Authorities in Japan have decided to gradually permit entry for internationals who have recently obtained long-term visas, starting from October, as a part of the country’s effort to relax further the imposed restrictions, Japan’s Prime Minister Yoshihide Suga has announced.
Even though Prime Minister Suga did not clarify which nationalities would be the first one to benefit from this decision, he said that it would include internationals with the appropriate visas, students and dependent visas, VisaGuide.World reports.
However, internationals who will be permitted to enter must take a PCR test, upon their arrival.
Persons who seek to enter the country for tourism purposes will be banned from entering still.
Japan’s Prime Minister stressed that the Economy Minister Yasutoshi Nishimura would proceed by negotiating with countries on a bilateral basis about the conditions for relaxing entry restrictions.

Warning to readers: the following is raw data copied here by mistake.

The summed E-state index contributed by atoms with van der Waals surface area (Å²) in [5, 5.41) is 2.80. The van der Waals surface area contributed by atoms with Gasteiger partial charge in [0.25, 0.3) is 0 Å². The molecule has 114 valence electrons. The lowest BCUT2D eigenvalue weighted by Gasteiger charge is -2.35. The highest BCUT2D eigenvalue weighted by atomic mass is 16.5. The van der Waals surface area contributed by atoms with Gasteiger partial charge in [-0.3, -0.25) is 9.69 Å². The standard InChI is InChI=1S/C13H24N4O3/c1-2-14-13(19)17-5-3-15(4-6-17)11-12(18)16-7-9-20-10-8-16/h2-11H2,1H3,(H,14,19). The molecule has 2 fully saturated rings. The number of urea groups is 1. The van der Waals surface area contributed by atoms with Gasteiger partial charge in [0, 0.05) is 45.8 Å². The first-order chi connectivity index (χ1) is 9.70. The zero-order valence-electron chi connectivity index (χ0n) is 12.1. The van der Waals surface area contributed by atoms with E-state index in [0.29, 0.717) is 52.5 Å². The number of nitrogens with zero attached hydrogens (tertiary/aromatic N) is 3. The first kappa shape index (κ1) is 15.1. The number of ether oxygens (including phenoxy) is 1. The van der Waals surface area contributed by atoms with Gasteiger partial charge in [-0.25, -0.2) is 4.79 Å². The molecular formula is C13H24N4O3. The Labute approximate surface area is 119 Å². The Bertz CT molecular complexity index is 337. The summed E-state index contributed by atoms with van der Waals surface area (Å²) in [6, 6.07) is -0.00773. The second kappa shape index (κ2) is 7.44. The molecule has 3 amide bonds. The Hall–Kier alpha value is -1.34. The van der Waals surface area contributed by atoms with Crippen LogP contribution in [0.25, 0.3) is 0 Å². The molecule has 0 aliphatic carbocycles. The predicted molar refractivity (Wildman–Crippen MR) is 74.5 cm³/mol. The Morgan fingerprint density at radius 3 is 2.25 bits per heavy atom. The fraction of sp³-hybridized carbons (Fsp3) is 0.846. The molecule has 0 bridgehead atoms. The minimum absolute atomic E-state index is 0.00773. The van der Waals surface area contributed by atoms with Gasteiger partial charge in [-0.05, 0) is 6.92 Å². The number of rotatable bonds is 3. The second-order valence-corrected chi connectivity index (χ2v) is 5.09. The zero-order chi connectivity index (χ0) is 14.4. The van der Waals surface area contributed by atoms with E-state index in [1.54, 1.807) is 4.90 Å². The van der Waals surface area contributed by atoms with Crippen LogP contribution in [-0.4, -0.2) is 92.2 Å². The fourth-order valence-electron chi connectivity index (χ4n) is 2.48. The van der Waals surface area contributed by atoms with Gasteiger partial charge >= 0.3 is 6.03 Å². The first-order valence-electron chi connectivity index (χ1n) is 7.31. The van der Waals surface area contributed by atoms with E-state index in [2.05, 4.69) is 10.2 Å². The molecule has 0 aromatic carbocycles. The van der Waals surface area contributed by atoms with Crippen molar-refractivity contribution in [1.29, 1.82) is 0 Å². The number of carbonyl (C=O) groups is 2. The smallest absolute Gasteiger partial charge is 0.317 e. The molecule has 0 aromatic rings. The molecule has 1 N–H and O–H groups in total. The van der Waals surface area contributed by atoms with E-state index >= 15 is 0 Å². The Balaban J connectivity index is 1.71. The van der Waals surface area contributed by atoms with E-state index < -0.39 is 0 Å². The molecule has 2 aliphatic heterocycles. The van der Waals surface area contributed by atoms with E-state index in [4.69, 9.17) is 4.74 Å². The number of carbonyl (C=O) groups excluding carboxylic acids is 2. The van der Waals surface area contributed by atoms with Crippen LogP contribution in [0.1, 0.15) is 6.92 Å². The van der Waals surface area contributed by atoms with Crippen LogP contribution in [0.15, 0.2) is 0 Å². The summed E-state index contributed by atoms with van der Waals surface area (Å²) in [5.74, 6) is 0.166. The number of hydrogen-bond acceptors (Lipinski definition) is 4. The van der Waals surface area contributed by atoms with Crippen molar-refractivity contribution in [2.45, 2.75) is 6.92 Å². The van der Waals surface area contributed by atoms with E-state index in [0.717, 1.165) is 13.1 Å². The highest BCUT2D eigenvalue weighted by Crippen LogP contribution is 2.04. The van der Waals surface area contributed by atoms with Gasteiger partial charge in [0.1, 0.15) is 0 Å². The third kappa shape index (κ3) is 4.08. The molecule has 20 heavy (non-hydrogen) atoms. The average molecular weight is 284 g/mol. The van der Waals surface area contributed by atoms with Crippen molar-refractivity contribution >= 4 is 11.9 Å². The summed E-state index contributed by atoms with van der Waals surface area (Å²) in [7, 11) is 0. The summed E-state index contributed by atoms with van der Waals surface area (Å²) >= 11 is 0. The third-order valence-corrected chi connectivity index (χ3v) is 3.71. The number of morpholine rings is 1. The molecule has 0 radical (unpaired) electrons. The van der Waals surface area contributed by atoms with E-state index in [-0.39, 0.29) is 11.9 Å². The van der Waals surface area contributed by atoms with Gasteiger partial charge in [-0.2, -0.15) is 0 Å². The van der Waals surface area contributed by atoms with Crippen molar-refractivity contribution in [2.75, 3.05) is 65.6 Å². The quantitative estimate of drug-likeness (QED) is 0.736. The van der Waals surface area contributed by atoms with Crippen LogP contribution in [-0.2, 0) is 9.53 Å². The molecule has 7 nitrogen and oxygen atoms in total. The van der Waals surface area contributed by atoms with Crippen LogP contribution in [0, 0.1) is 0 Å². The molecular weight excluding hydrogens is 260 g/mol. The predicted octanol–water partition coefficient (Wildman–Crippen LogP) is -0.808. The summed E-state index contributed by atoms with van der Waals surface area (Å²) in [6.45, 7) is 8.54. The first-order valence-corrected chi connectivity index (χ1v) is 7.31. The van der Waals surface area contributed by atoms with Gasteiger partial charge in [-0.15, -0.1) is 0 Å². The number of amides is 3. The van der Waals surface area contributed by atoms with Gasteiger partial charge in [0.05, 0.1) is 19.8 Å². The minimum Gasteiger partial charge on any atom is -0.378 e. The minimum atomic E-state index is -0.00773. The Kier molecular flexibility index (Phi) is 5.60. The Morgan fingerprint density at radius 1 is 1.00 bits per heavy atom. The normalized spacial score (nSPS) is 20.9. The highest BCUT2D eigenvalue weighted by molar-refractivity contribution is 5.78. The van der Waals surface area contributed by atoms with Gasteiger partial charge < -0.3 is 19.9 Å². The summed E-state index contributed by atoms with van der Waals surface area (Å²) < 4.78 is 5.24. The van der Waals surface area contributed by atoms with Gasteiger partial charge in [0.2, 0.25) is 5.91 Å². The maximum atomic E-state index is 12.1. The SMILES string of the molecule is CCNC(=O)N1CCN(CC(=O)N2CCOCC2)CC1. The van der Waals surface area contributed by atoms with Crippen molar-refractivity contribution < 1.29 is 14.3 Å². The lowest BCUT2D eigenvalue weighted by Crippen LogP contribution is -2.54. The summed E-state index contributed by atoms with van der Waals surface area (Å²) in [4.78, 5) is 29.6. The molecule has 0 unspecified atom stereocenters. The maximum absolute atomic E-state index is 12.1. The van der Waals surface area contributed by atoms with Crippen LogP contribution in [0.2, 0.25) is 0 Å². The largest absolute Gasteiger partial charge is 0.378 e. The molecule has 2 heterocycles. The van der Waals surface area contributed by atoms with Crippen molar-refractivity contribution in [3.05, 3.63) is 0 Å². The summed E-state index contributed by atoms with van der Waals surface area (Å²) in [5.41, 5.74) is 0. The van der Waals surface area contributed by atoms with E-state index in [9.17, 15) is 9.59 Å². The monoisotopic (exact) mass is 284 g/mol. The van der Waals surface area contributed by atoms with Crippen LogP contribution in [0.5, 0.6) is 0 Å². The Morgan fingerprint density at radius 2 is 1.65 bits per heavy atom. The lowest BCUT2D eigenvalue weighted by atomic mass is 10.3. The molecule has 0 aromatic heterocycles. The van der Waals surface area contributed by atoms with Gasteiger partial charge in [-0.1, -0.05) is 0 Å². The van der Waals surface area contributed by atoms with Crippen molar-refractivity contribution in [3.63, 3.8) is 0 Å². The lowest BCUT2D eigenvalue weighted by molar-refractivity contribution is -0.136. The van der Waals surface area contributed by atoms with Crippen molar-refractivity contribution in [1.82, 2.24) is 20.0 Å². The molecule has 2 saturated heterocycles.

“It doesn’t mean (easing) will begin for a number of countries at the same time. We’ll proceed with negotiations with each country. If an agreement can be reached from both sides on a mechanism, a framework, we’ll start,” he pointed out.
According to the agency Jiji, nearly 1,000 persons a day will be allowed to enter.
Since the beginning of the COVID-19 pandemic, Japan has only permitted some persons who own permanent resident status as well as medical personnel and some other exceptional cases to enter the country.
In August, Japan announced that it is discussing the possibility to open the doors for international visa holders.
Back in April, the country decided to prohibit the entry for citizens of 146 countries, as part of efforts to halt the spread of the Coronavirus pandemic, while in March, the Japanese Foreign Ministry announced that it had invalidated the visas which were issued to the persons from countries that have been profoundly affected by the Coronavirus outbreak.
Up to this point, Japan has registered a total of 82,131 Coronavirus cases, while 1,548 persons have died.